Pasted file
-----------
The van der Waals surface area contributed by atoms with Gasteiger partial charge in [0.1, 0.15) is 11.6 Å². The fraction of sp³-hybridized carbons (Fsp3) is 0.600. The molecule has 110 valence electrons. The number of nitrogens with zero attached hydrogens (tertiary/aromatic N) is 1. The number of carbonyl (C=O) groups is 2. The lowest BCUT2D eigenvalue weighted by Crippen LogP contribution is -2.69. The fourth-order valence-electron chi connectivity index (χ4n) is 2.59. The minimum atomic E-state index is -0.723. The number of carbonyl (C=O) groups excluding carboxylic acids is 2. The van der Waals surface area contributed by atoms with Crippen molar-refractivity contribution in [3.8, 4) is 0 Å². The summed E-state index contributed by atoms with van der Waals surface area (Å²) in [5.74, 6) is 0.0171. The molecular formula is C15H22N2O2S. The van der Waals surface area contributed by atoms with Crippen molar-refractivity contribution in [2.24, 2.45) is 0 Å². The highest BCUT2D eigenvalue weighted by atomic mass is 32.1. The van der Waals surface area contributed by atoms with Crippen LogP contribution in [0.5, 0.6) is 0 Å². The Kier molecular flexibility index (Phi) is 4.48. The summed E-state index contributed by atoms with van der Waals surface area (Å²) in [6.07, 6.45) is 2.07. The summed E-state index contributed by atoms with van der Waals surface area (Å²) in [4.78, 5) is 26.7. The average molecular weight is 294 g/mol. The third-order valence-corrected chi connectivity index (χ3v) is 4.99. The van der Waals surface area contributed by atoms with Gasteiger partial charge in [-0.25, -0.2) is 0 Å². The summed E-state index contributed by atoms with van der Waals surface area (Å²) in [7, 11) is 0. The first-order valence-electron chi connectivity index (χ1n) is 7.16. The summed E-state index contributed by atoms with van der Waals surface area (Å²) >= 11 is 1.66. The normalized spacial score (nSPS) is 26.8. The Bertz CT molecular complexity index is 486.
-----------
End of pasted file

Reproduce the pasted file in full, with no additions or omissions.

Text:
The van der Waals surface area contributed by atoms with Gasteiger partial charge in [0.1, 0.15) is 11.6 Å². The fraction of sp³-hybridized carbons (Fsp3) is 0.600. The molecule has 110 valence electrons. The number of nitrogens with zero attached hydrogens (tertiary/aromatic N) is 1. The number of carbonyl (C=O) groups is 2. The lowest BCUT2D eigenvalue weighted by Crippen LogP contribution is -2.69. The fourth-order valence-electron chi connectivity index (χ4n) is 2.59. The minimum atomic E-state index is -0.723. The number of carbonyl (C=O) groups excluding carboxylic acids is 2. The van der Waals surface area contributed by atoms with Crippen molar-refractivity contribution in [3.8, 4) is 0 Å². The summed E-state index contributed by atoms with van der Waals surface area (Å²) in [5.74, 6) is 0.0171. The molecular formula is C15H22N2O2S. The van der Waals surface area contributed by atoms with Crippen molar-refractivity contribution in [2.24, 2.45) is 0 Å². The highest BCUT2D eigenvalue weighted by atomic mass is 32.1. The van der Waals surface area contributed by atoms with Crippen LogP contribution in [0.5, 0.6) is 0 Å². The Kier molecular flexibility index (Phi) is 4.48. The summed E-state index contributed by atoms with van der Waals surface area (Å²) in [6.07, 6.45) is 2.07. The summed E-state index contributed by atoms with van der Waals surface area (Å²) in [4.78, 5) is 26.7. The average molecular weight is 294 g/mol. The third-order valence-corrected chi connectivity index (χ3v) is 4.99. The van der Waals surface area contributed by atoms with Gasteiger partial charge in [-0.25, -0.2) is 0 Å². The summed E-state index contributed by atoms with van der Waals surface area (Å²) in [7, 11) is 0. The first-order valence-electron chi connectivity index (χ1n) is 7.16. The summed E-state index contributed by atoms with van der Waals surface area (Å²) >= 11 is 1.66. The normalized spacial score (nSPS) is 26.8. The Bertz CT molecular complexity index is 486.